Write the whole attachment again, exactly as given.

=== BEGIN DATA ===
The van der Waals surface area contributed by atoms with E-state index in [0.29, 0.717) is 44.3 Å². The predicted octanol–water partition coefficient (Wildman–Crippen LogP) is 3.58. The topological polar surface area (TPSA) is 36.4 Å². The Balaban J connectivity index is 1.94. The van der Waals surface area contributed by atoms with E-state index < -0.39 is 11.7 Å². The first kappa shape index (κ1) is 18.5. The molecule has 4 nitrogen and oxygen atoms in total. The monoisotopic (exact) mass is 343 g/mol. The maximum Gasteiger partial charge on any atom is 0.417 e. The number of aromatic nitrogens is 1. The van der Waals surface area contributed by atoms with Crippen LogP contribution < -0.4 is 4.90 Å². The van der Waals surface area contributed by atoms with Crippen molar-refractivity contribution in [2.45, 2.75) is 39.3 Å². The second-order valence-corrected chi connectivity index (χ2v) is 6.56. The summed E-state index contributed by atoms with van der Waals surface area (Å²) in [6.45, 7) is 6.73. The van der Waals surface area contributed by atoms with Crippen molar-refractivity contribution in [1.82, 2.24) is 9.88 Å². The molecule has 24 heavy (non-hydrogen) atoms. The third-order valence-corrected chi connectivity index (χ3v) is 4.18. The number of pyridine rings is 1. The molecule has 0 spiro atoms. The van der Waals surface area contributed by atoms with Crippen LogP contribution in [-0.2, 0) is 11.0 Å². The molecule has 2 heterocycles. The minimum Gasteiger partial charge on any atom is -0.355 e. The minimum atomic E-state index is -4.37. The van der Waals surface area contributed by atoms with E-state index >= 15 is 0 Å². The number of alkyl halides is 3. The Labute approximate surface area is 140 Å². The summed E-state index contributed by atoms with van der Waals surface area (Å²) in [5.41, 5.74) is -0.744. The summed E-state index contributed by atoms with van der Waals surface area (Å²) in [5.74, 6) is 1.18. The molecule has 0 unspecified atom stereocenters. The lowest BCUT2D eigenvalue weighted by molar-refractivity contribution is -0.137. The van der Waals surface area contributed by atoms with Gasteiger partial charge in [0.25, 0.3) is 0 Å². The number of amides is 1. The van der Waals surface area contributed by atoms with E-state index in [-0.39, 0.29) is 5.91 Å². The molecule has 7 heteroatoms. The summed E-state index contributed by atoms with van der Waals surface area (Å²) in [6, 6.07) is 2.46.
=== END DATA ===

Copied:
The van der Waals surface area contributed by atoms with E-state index in [0.29, 0.717) is 44.3 Å². The predicted octanol–water partition coefficient (Wildman–Crippen LogP) is 3.58. The topological polar surface area (TPSA) is 36.4 Å². The Balaban J connectivity index is 1.94. The van der Waals surface area contributed by atoms with E-state index < -0.39 is 11.7 Å². The first kappa shape index (κ1) is 18.5. The molecule has 4 nitrogen and oxygen atoms in total. The monoisotopic (exact) mass is 343 g/mol. The maximum Gasteiger partial charge on any atom is 0.417 e. The number of aromatic nitrogens is 1. The van der Waals surface area contributed by atoms with Crippen LogP contribution < -0.4 is 4.90 Å². The van der Waals surface area contributed by atoms with Crippen molar-refractivity contribution in [2.45, 2.75) is 39.3 Å². The second-order valence-corrected chi connectivity index (χ2v) is 6.56. The summed E-state index contributed by atoms with van der Waals surface area (Å²) in [6.45, 7) is 6.73. The van der Waals surface area contributed by atoms with Crippen molar-refractivity contribution in [1.82, 2.24) is 9.88 Å². The molecule has 24 heavy (non-hydrogen) atoms. The third-order valence-corrected chi connectivity index (χ3v) is 4.18. The number of pyridine rings is 1. The molecule has 0 spiro atoms. The van der Waals surface area contributed by atoms with Crippen LogP contribution in [-0.2, 0) is 11.0 Å². The molecule has 2 heterocycles. The minimum Gasteiger partial charge on any atom is -0.355 e. The minimum atomic E-state index is -4.37. The van der Waals surface area contributed by atoms with E-state index >= 15 is 0 Å². The number of alkyl halides is 3. The Labute approximate surface area is 140 Å². The summed E-state index contributed by atoms with van der Waals surface area (Å²) in [5.41, 5.74) is -0.744. The summed E-state index contributed by atoms with van der Waals surface area (Å²) in [5.74, 6) is 1.18. The molecule has 0 unspecified atom stereocenters. The lowest BCUT2D eigenvalue weighted by molar-refractivity contribution is -0.137. The van der Waals surface area contributed by atoms with Gasteiger partial charge in [0.25, 0.3) is 0 Å². The number of amides is 1. The van der Waals surface area contributed by atoms with E-state index in [-0.39, 0.29) is 5.91 Å². The molecule has 7 heteroatoms. The summed E-state index contributed by atoms with van der Waals surface area (Å²) in [6, 6.07) is 2.46.